In my first semester at Leeds Met, it became increasingly evident that social media was the future of PR (and Advertising, Journalism, Marketing & Networking for that matter). I realized the magnitude of social media when Richard Bailey not only allowed, but encouraged live tweeting throughout his lecture, with the hash tag #prlecsm.
Social media allows PROs to communicate and coverse with their publics instantly from the comfort of their office. It bypasses the traditional journalistic ‘middle men’ and puts power in the hands of of anybody and everybody. Communication has never been easier, with awesome smartphones and super-fast broadband, the power of social media is constantly growing, ushering in a ‘Golden Age’ for the PR industry.
However the revolution in social media, could lead to devolution in the real world. The most popular social media platform is without a doubt Facebook, which is currently valued at $50 billion. Over 500 million people worldwide have a Facebook account (including my nana!). However what can be a vibrant and entertaining platform can be abused and turn into anti-social media.
People seem to be so engrossed with their Facebook account that they neglect their offline lives. I actually overheard two girls the other day bickering over who had more friends on Facebook, as if it’s an accolade to have more friends added than someone else.
Some of my Facebook ‘friends’ post some insulting, childish, pointless and baffling status updates. I have actually starting removing people from my friends, because of their annoying updates on my so-called ‘news feed.’ I noticed that I didn’t even know some of the people on my friend list!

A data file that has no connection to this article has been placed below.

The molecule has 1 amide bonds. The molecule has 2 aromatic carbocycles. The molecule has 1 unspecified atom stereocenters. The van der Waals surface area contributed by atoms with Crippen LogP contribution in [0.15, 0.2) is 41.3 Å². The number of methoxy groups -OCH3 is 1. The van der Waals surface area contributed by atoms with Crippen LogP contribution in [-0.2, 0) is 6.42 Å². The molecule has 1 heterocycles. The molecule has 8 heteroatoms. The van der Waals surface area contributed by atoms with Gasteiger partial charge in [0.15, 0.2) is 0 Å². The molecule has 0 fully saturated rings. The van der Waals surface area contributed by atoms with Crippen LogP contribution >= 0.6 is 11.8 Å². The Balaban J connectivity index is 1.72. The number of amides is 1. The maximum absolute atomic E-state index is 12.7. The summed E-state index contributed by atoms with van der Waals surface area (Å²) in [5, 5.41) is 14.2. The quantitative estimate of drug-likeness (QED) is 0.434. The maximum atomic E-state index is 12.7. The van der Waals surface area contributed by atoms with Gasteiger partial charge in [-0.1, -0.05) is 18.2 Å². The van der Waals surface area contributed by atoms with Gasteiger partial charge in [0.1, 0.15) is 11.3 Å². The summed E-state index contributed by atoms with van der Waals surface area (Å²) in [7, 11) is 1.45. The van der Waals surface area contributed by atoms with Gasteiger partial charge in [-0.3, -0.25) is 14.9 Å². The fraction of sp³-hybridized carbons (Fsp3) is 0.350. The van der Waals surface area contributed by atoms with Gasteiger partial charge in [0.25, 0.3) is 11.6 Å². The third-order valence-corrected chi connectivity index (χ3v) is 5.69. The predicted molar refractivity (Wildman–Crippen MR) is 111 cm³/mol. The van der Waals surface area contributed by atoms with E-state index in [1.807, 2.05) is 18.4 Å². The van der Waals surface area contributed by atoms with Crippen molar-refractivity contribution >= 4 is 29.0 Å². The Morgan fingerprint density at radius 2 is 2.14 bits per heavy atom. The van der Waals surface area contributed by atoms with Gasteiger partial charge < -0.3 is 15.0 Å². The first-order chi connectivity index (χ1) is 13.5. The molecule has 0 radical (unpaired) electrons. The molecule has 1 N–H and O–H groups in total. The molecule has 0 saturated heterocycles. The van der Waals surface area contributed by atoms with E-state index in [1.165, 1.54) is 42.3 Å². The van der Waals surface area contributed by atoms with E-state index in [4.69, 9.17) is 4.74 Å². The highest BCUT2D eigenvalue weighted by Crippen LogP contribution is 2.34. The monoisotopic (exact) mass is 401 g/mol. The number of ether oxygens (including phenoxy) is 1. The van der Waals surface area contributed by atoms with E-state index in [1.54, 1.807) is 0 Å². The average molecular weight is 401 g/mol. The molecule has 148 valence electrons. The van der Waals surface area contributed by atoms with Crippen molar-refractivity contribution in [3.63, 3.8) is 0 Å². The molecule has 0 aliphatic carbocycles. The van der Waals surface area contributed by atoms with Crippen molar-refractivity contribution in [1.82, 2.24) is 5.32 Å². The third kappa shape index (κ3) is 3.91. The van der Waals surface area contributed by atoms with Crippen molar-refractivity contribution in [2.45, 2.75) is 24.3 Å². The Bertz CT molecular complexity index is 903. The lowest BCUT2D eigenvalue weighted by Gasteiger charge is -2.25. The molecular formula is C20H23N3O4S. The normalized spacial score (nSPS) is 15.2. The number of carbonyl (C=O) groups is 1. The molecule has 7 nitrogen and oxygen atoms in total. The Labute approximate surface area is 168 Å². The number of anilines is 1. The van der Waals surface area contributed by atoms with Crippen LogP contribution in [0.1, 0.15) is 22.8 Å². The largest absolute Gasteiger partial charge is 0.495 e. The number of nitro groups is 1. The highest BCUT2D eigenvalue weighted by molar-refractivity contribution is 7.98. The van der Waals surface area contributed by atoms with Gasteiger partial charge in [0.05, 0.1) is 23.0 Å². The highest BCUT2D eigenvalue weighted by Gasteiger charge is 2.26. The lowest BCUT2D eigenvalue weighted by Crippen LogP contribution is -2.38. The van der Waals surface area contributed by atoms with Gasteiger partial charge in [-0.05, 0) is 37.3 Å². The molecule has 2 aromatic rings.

Without ranting too much, seemingly innocent things, such as uploading and tagging photos of people in a drunken mess can have disastrous consequences. Many employers have been deterred from hiring candidates because of embarrassing and unsavoury photos
It’s not just Facebook, Paul Chambers’s tweet in November last year read “Robin Hood airport is closed. You’ve got a week and a bit to get your shit together, otherwise I’m blowing the airport sky high!!” This tweet may have been a joke, but Chambers was still sentenced to a £3,000 fine!
The Liverpool footballer Ryan Babel was fine £10,000 this week by the Football Association Regulatory Commission because he tweeted a picture of referee Howard Webb wearing a Man Utd shirt following their 1-0 defeat. It’s worrying how social media has the power to become anti-social.
Although, social media is predominantly useful and entertaining. It allows friends, family and colleagues to communicate and network instantly across vast distances. Social media can and does empower people.
Just look at Linkedin, which allows people to connect with past and present colleagues as well as advertise themselves to prospective employers in a fair and objective way.Other social sites such as Foursquare allows you to tell your friends where you’ve been, where you’re going and the quality of that experience. Path is the opposite to Facebook, limiting you to 50 friends so you stay connected with the people that really matter in your life.
Moreover, after reading ‘Social media lessons from the year I spent in bed’ by Jennifer Kane, you realize the amount of benefits social media bring.